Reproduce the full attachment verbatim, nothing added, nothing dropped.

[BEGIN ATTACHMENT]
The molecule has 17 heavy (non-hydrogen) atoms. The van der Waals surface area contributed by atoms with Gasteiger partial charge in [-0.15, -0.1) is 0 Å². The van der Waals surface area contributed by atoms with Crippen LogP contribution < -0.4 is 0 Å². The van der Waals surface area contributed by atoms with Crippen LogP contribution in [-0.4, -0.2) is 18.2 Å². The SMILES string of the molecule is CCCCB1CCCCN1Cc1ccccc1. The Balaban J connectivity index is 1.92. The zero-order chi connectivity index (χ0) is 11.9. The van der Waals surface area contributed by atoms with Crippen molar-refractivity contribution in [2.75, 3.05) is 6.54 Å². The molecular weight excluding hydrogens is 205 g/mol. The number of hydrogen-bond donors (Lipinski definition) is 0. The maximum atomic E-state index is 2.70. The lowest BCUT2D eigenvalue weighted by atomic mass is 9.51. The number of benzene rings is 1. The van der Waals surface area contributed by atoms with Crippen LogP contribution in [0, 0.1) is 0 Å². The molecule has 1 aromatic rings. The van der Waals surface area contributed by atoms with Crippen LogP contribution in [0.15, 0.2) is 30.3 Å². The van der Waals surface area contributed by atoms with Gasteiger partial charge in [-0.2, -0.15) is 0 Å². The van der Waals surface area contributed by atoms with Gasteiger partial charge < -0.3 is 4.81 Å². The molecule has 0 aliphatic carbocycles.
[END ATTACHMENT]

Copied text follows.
The molecule has 17 heavy (non-hydrogen) atoms. The van der Waals surface area contributed by atoms with Gasteiger partial charge in [-0.15, -0.1) is 0 Å². The van der Waals surface area contributed by atoms with Crippen LogP contribution < -0.4 is 0 Å². The van der Waals surface area contributed by atoms with Crippen LogP contribution in [-0.4, -0.2) is 18.2 Å². The SMILES string of the molecule is CCCCB1CCCCN1Cc1ccccc1. The Balaban J connectivity index is 1.92. The zero-order chi connectivity index (χ0) is 11.9. The van der Waals surface area contributed by atoms with Crippen molar-refractivity contribution in [2.75, 3.05) is 6.54 Å². The molecular weight excluding hydrogens is 205 g/mol. The number of hydrogen-bond donors (Lipinski definition) is 0. The maximum atomic E-state index is 2.70. The lowest BCUT2D eigenvalue weighted by atomic mass is 9.51. The number of benzene rings is 1. The van der Waals surface area contributed by atoms with Crippen LogP contribution in [0, 0.1) is 0 Å². The molecule has 1 aromatic rings. The van der Waals surface area contributed by atoms with Crippen LogP contribution in [0.15, 0.2) is 30.3 Å². The van der Waals surface area contributed by atoms with Gasteiger partial charge in [-0.2, -0.15) is 0 Å². The van der Waals surface area contributed by atoms with Gasteiger partial charge < -0.3 is 4.81 Å². The molecule has 0 aliphatic carbocycles.